Associate Professor in Communication and Science Studies
PhD in Communications Research from the University of Illinois, Urbana-Champaign, 2004.
Professor Gates’ research focuses on the critical analysis of digital media technologies. Her main emphasis has been the politics and social implications of computerization, and particularly the automation of surveillance, in the United States from the mid-twentieth century to the present.
Her 2011 book, Our Biometric Future: Facial Recognition Technology and the Culture of Surveillance, explores the effort underway since the 1960s to teach computers to see the human face. The book examines the social construction of automated facial recognition and automated facial expression analysis, focusing on the conceptual and cultural frameworks that are used to think about these technologies, and on the constellations of interests, institutions and social practices that are shaping their development. Gates argues that, despite persistent claims that computers have no social bias, in fact there is no such thing as a computer vision program that can “see” faces in a culturally neutral way. It is especially important to recognize this, because the face has been a special object of attention in the organization of visual practices and the development of visual media technologies, and technologies designed for representing and analyzing the face have played a central role in defining and redefining what it means to be human.
Professor Gates is currently working on a new project that investigates the emerging professional field of video forensics and its attendant technologies in order to examine the ways in which new visual imaging and archiving technologies are being incorporated into, and transforming, modern investigatory and evidentiary practices. She is especially interested in the emerging forms that police work is taking in the digital economy, including the cultural labor that the police perform in their roles as surveillance workers and media analysts.
At UCSD, Professor Gates teaches courses on the history of communication research, the Internet and society, the cultural history of photography and visual culture, and surveillance and the risk society.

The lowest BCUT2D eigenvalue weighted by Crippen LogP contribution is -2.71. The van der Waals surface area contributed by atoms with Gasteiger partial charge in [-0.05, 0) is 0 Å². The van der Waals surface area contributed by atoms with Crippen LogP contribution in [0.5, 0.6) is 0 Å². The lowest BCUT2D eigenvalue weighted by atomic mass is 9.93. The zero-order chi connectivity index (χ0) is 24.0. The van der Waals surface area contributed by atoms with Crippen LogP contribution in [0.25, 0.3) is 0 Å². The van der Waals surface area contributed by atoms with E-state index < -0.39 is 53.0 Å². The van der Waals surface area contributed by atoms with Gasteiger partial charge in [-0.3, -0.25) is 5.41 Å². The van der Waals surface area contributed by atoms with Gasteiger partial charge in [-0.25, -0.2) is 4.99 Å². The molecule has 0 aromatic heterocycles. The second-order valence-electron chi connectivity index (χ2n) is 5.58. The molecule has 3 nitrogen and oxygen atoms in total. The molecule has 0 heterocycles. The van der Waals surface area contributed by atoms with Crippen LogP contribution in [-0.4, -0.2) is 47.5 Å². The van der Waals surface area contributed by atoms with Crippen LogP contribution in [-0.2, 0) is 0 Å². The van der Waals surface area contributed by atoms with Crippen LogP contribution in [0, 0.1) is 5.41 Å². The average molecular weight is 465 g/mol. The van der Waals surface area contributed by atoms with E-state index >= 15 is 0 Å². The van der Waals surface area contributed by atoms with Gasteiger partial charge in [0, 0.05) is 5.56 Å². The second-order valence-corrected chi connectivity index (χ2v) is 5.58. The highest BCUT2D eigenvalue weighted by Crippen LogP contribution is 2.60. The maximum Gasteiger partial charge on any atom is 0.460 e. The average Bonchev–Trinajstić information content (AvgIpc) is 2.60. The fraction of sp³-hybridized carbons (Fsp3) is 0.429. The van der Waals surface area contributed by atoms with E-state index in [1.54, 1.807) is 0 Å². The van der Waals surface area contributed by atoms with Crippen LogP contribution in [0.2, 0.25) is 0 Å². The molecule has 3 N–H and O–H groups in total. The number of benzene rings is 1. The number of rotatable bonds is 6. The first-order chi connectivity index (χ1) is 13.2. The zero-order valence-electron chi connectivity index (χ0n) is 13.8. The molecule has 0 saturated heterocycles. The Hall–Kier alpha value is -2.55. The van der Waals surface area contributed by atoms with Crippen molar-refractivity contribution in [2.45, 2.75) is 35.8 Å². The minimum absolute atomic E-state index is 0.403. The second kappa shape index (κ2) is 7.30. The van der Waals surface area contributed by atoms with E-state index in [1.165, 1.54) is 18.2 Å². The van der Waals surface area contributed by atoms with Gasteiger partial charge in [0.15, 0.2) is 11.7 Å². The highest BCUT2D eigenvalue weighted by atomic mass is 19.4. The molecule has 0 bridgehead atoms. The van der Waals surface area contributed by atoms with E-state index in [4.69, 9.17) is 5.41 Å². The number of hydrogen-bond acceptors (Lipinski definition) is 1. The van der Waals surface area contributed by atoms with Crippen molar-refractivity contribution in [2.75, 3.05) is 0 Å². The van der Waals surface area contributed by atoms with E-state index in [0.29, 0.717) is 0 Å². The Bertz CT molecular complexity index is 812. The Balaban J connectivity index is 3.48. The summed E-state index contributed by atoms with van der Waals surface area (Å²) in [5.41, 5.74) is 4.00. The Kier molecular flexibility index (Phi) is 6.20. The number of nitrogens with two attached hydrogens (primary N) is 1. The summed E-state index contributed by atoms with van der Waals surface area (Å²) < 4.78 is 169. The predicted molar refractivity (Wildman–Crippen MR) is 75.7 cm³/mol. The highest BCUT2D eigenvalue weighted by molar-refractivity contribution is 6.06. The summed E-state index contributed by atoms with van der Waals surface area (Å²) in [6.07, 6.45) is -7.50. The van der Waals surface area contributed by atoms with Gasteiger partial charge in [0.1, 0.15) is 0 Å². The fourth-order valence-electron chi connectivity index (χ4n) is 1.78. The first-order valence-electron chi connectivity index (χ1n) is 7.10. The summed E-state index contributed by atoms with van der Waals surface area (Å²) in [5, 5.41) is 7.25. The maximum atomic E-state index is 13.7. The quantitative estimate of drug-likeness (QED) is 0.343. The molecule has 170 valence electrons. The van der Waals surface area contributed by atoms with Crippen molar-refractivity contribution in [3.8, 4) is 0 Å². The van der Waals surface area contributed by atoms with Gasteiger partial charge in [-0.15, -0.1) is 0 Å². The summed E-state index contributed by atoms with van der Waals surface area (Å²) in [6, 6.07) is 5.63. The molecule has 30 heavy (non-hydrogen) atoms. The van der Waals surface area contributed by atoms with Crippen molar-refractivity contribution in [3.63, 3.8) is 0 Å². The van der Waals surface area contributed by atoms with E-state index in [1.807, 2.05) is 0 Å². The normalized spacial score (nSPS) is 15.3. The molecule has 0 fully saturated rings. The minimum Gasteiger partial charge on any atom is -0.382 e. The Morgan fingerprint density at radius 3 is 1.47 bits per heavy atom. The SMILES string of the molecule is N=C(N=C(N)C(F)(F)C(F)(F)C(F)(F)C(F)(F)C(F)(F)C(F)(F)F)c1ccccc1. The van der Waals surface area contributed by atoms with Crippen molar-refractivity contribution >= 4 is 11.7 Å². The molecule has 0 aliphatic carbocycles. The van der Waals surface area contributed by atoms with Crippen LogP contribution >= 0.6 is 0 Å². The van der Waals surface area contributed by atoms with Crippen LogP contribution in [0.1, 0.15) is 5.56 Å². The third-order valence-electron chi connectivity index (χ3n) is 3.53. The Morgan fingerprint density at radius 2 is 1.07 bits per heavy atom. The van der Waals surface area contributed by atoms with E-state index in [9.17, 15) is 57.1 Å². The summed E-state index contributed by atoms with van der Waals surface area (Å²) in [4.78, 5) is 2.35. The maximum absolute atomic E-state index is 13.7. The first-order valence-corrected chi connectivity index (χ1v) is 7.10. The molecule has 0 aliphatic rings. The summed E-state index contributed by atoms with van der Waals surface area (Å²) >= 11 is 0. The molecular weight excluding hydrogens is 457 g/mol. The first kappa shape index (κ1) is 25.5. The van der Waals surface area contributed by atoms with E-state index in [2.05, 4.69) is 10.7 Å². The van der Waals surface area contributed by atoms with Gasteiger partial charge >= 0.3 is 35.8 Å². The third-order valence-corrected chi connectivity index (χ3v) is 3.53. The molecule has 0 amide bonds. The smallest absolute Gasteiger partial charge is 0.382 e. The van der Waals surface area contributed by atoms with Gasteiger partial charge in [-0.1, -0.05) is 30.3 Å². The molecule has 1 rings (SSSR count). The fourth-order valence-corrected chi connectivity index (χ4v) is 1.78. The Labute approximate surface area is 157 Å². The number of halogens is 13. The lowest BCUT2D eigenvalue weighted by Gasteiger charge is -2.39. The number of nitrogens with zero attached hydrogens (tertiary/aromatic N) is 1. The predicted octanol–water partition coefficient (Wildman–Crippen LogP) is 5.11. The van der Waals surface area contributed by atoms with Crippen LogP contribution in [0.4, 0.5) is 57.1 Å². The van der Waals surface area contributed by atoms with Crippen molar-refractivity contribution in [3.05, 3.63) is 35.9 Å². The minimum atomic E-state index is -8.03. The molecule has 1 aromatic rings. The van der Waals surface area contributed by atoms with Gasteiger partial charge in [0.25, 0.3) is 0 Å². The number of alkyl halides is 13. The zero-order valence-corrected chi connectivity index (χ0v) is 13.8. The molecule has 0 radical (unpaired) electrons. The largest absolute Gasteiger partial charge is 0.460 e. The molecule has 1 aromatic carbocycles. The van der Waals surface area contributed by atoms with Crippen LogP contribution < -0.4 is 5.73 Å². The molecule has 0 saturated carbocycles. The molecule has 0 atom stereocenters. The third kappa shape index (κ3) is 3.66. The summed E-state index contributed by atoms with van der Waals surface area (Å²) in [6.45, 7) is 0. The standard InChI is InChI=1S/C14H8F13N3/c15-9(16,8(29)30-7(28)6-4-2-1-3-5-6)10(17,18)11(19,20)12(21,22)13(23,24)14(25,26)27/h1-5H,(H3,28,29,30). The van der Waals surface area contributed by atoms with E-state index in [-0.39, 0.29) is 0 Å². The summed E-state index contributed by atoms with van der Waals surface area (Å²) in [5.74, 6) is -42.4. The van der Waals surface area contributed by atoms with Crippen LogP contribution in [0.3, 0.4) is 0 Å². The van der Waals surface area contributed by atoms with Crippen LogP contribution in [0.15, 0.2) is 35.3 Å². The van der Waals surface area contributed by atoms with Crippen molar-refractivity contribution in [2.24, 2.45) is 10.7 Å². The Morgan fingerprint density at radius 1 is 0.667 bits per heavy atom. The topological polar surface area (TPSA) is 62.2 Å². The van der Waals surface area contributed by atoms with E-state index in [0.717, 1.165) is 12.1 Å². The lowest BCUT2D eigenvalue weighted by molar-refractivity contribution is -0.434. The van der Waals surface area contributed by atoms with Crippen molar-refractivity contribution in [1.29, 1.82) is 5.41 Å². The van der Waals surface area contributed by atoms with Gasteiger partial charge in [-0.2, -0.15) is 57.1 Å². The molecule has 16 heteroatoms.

- Kelly Gates. Our Biometric Future: Facial Recognition Technology and the Culture of Surveillance. New York University Press, 2011.
- Kelly Gates (ed). International Encyclopedia of Media Studies, Vol. 6: Media Studies Futures. Angharad Valdivia, series editor. Wiley-Blackwell, 2013.
- Shoshana Magnet and Kelly Gates (eds). The New Media of Surveillance. Routledge, 2009.
- Mark Andrejevic and Kelly Gates (eds.) Special issue of Surveillance and Society on “Big Data Surveillance.” 12:2 (2014).
- Kelly Gates. “The Work of Wearing Cameras: Police Media Work and the Police Media Economy.” In Routledge Companion to Labor and Media, ed. Richard Maxwell. Routledge, 2015.
- Kelly Gates. “Designing Affective Consumers: Emotion Analysis in Market Research.” In Routledge Companion to Global Popular Culture, ed. Toby Miller. Routledge, 2015.
- Kelly Gates. “Professionalizing Police Media Work: Surveillance Video and the Forensic Sensibility.” In Images, Ethics, Technology, ed. Sharona Pearl. Routledge, 2015.
- Kelly Gates. “Key Questions for Communication and Critical-Cultural Studies: Posthumanism, Network Infrastructures, and Sustainability.” Communication and Critical/Cultural Studies. 10:2-03 (2013): 242-247.
- Kelly Gates. “The Cultural Labor of Surveillance: Video Forensics, Computational Objectivity, and the Production of Visual Evidence.” Social Semiotics. 23:2 (2013): 242-260.
- Kelly Gates. “The Globalization of Homeland Security.” In Routledge Handbook of Surveillance Studies, eds. Kirstie Ball, Kevin Haggerty, and David Lyon, 292-299. Routledge, 2012.
- Kelly Gates. “The Securitization of Financial Identity and the Expansion of the Consumer Credit Industry.” Journal of Communication Inquiry. 34:4 (2010): 417-431.
- Kelly Gates. “Will Work for Copyrights: The Cultural Policy of Anti-Piracy Campaigns.” In The Contemporary Hollywood Reader, ed. Toby Miller, 486-499. Routledge, 2009. [Originally published in Social Semiotics 16:1 (April 2006): 57-73.]